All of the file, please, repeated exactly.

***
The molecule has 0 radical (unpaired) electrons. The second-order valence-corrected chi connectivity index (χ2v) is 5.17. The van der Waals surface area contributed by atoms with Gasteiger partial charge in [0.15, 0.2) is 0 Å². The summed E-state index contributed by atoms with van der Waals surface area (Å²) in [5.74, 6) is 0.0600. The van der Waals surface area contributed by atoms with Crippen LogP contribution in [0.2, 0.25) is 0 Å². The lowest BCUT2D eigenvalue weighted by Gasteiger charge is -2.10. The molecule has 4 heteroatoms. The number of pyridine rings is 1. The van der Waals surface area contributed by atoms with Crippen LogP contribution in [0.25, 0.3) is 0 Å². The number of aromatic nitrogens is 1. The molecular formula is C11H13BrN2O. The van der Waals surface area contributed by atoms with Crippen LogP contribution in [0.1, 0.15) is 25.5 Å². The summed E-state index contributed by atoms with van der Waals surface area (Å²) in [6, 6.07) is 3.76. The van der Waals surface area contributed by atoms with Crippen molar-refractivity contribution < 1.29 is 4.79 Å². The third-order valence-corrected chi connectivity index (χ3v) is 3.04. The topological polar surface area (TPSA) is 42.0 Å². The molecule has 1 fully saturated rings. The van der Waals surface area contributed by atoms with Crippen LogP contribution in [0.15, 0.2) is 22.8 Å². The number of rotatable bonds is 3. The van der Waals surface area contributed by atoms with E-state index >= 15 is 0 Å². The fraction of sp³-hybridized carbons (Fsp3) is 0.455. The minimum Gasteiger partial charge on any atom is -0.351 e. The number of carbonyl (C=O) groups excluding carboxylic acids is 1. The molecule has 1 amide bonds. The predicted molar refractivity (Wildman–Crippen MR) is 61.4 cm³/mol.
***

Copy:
The molecule has 0 radical (unpaired) electrons. The second-order valence-corrected chi connectivity index (χ2v) is 5.17. The van der Waals surface area contributed by atoms with Gasteiger partial charge in [0.15, 0.2) is 0 Å². The summed E-state index contributed by atoms with van der Waals surface area (Å²) in [5.74, 6) is 0.0600. The van der Waals surface area contributed by atoms with Crippen LogP contribution in [0.2, 0.25) is 0 Å². The lowest BCUT2D eigenvalue weighted by Gasteiger charge is -2.10. The molecule has 4 heteroatoms. The number of pyridine rings is 1. The van der Waals surface area contributed by atoms with Crippen LogP contribution in [0.25, 0.3) is 0 Å². The number of aromatic nitrogens is 1. The molecular formula is C11H13BrN2O. The van der Waals surface area contributed by atoms with Crippen LogP contribution in [0.1, 0.15) is 25.5 Å². The summed E-state index contributed by atoms with van der Waals surface area (Å²) in [6, 6.07) is 3.76. The van der Waals surface area contributed by atoms with Crippen molar-refractivity contribution < 1.29 is 4.79 Å². The third-order valence-corrected chi connectivity index (χ3v) is 3.04. The topological polar surface area (TPSA) is 42.0 Å². The molecule has 1 fully saturated rings. The van der Waals surface area contributed by atoms with Crippen LogP contribution in [0.15, 0.2) is 22.8 Å². The number of rotatable bonds is 3. The van der Waals surface area contributed by atoms with E-state index >= 15 is 0 Å². The fraction of sp³-hybridized carbons (Fsp3) is 0.455. The minimum Gasteiger partial charge on any atom is -0.351 e. The number of carbonyl (C=O) groups excluding carboxylic acids is 1. The molecule has 1 amide bonds. The predicted molar refractivity (Wildman–Crippen MR) is 61.4 cm³/mol.